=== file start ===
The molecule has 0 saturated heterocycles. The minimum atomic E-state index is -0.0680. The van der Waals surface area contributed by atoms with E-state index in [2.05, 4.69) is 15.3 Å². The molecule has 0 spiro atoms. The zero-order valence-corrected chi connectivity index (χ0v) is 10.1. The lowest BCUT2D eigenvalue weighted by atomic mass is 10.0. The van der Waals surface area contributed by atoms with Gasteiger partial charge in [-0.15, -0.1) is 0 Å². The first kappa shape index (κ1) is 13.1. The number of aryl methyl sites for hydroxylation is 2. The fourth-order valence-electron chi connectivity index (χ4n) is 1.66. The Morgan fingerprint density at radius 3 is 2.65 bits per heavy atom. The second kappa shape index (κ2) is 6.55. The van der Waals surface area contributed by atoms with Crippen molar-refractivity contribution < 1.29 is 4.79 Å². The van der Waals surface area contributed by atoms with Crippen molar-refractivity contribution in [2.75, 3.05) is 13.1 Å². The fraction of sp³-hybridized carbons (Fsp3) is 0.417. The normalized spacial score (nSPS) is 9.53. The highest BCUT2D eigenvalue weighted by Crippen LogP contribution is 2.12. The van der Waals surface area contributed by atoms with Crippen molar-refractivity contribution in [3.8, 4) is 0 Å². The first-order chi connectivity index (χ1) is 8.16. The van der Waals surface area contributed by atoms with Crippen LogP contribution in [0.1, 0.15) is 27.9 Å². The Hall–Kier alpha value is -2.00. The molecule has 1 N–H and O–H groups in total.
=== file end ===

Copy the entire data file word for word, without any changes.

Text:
The molecule has 0 saturated heterocycles. The minimum atomic E-state index is -0.0680. The van der Waals surface area contributed by atoms with E-state index in [2.05, 4.69) is 15.3 Å². The molecule has 0 spiro atoms. The zero-order valence-corrected chi connectivity index (χ0v) is 10.1. The lowest BCUT2D eigenvalue weighted by atomic mass is 10.0. The van der Waals surface area contributed by atoms with Gasteiger partial charge in [-0.15, -0.1) is 0 Å². The first kappa shape index (κ1) is 13.1. The number of aryl methyl sites for hydroxylation is 2. The fourth-order valence-electron chi connectivity index (χ4n) is 1.66. The Morgan fingerprint density at radius 3 is 2.65 bits per heavy atom. The second kappa shape index (κ2) is 6.55. The van der Waals surface area contributed by atoms with Crippen molar-refractivity contribution < 1.29 is 4.79 Å². The van der Waals surface area contributed by atoms with Crippen molar-refractivity contribution in [2.75, 3.05) is 13.1 Å². The fraction of sp³-hybridized carbons (Fsp3) is 0.417. The normalized spacial score (nSPS) is 9.53. The highest BCUT2D eigenvalue weighted by Crippen LogP contribution is 2.12. The van der Waals surface area contributed by atoms with Crippen molar-refractivity contribution in [3.8, 4) is 0 Å². The first-order chi connectivity index (χ1) is 8.16. The van der Waals surface area contributed by atoms with Crippen LogP contribution in [0.1, 0.15) is 27.9 Å². The Hall–Kier alpha value is -2.00. The molecule has 1 N–H and O–H groups in total.